The castle itself is rather magnificent, statuesque and grand, stout walls and conical turrets and if the Disney architects had stopped by Pierrefonds on their fact finding tour of Europe then I suggest that they would have gone no further in their search for inspiration for Cinderella’s Castle.

Pierrefonds

After Pierrefonds we continued to nearby Compiègne which turned out to be another attractive but rather unremarkable town but my reason for visiting was to see just one thing.  A statue of Joan of Arc.  There are statues of the Maid of Orleans all over France but I especially wanted to see this one because it has some special significance.

A bit of background: Joan was born in about 1412 into a relatively well-off peasant family in Donrémy in northern France somewhere near the border of Lorraine.  At this time English troops were running riot through France and at one point raided and plundered the village of Donrémy and the d’Arc family had to flee into exile.  During this time Joan convinced herself that she had a visitation of saints and angels and heard patriotic voices that told her that she was chosen by God to save France.  Joan kept hearing the voices for a further three years and when she was finally convinced she left home and presented herself to the authorities as the saviour of France with a mission to put the Dauphin on his rightful throne.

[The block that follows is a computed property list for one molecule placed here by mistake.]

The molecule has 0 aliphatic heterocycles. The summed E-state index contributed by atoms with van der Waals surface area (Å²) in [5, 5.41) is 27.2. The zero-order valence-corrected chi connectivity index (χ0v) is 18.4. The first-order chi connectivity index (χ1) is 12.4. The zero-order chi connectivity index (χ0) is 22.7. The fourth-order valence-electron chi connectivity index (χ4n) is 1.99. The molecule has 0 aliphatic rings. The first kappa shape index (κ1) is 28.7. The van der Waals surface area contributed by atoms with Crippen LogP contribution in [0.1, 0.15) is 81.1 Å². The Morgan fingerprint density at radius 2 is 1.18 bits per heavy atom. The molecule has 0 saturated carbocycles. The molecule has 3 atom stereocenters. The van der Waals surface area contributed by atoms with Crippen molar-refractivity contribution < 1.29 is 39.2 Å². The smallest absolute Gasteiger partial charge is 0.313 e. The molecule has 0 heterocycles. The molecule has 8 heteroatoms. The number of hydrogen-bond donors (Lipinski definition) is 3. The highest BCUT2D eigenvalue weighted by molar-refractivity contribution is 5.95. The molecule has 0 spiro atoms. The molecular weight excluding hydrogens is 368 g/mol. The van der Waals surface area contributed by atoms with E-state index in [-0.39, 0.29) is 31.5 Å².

L'hôtel de ville de Compiègne et la statue de Jeanne d'Arc (Oise, France).

Word of Joan quickly spread and it was claimed that she was the embodiment of a prophecy made by a mystic called Marie d’Avignon, that a ‘virgin girl from the borders of Lorraine’ would come to save France.  To test whether Joan was genuine the Dauphin had her questioned by a committee of clergymen and asked a group of respectable ladies to test her virginity.

She passed both tests and with religious sincerity and sexual inexperience being considered more suitable qualifications than an education at an appropriate military academy she was given a suit of made (maid?) to measure white armour and an army of forty thousand men and sent to fight the English at Orléans.

joan_arc-capture